Urbanism Next
University of OregonUniversity of Oregon


Shared micromobility devices like bikes, e-bikes, and e-scooters are becoming new fixtures of transportation. How will micromobility integrate with other transportation modes?


What is driving change?

Change in Vehicle Miles Travelled

Autonomous vehicles (AVs) may increase or decrease total vehicle miles traveled (VMT) in the future, although most researchers predict the former, citing research on the impacts of transportation network companies (TNCs) on VMT. VMT may also rise if, for example, AVs circle blocks continuously waiting to pick up their passenger rather than parking.

Change in Congestion

Several studies examining the impacts of transportation network companies (TNCs) on congestion have concluded that TNCs are contributing to increased congestion. On the one hand, autonomous vehicles (AVs) could contribute to increased congestion resulting from a combination of induced and latent demand, mode replacement, and increased circulation (e.g., continuously circling the block when waiting to pick up a passenger rater than parking). On the other hand, the potential exists for AVs to help decrease congestion if they are able to travel in closer proximity than human-driven vehicles, resulting shorter headways and narrower travel lanes.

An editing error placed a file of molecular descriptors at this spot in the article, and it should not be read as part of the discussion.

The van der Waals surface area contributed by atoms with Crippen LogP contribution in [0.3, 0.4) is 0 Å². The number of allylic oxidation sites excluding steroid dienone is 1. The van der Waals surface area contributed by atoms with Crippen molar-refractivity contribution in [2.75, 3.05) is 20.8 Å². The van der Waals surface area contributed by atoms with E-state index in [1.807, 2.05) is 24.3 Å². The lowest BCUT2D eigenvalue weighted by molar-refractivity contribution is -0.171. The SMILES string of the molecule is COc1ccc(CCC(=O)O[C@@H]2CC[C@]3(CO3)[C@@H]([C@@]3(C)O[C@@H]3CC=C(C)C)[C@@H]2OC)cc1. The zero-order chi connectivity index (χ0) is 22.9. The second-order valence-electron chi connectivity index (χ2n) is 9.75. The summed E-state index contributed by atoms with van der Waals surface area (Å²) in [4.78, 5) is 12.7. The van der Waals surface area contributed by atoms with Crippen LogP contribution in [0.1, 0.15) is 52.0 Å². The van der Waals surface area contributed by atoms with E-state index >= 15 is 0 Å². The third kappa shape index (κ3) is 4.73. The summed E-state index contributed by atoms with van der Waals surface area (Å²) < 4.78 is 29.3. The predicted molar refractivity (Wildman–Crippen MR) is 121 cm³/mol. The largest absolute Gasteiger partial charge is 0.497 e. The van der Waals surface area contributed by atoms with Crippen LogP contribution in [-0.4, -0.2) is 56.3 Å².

Change in Ease of Travel

While autonomous vehicles (AVs) have been predicted to induce trips and increase congestion within central cities, some studies have predicted that AVs might increase the speed of travel to and from suburban and exurban areas as they take advantage of faster and more efficient travel on arterials, highway, and freeways. This may allow travelers to reach further into the periphery of cities while maintaining their current commute time.

Shift in Modes

The growth of transportation network companies (TNCs) in the past several years has impacted travel behavior, with preliminary research suggesting that TNCs are among the factors impacting transit ridership. If AVs lower travel costs, potential modal shifts may occur depending on trip distance and purpose.

Future Changes

Electric scooters parked on grass strip next to road

Photo by Zera Li on Unsplash

What Could Happen?

  • The proliferation of shared micromobility may increase the opportunities for first-/last-mile connections. According to the 2017 National Household Travel Survey, approximately 35% of vehicle trips are two miles or less. Many of the origins or destinations of such trips may be in lower density areas that are more difficult to serve by transit. Whether the entire trip is two miles or less, or the end of a transit trip is such a distance (the first- and last-mile challenge), the increasing prevalence of shared micromobility systems may increase the chances for more of these trips to be taken by something other than a vehicle.
  • Street design may need to be updated to accommodate increased micromobility usage. The right-of-way may need to be evaluated and space may need to be reallocated as micromobility vehicles increasingly compete for limited space with other road and sidewalk users.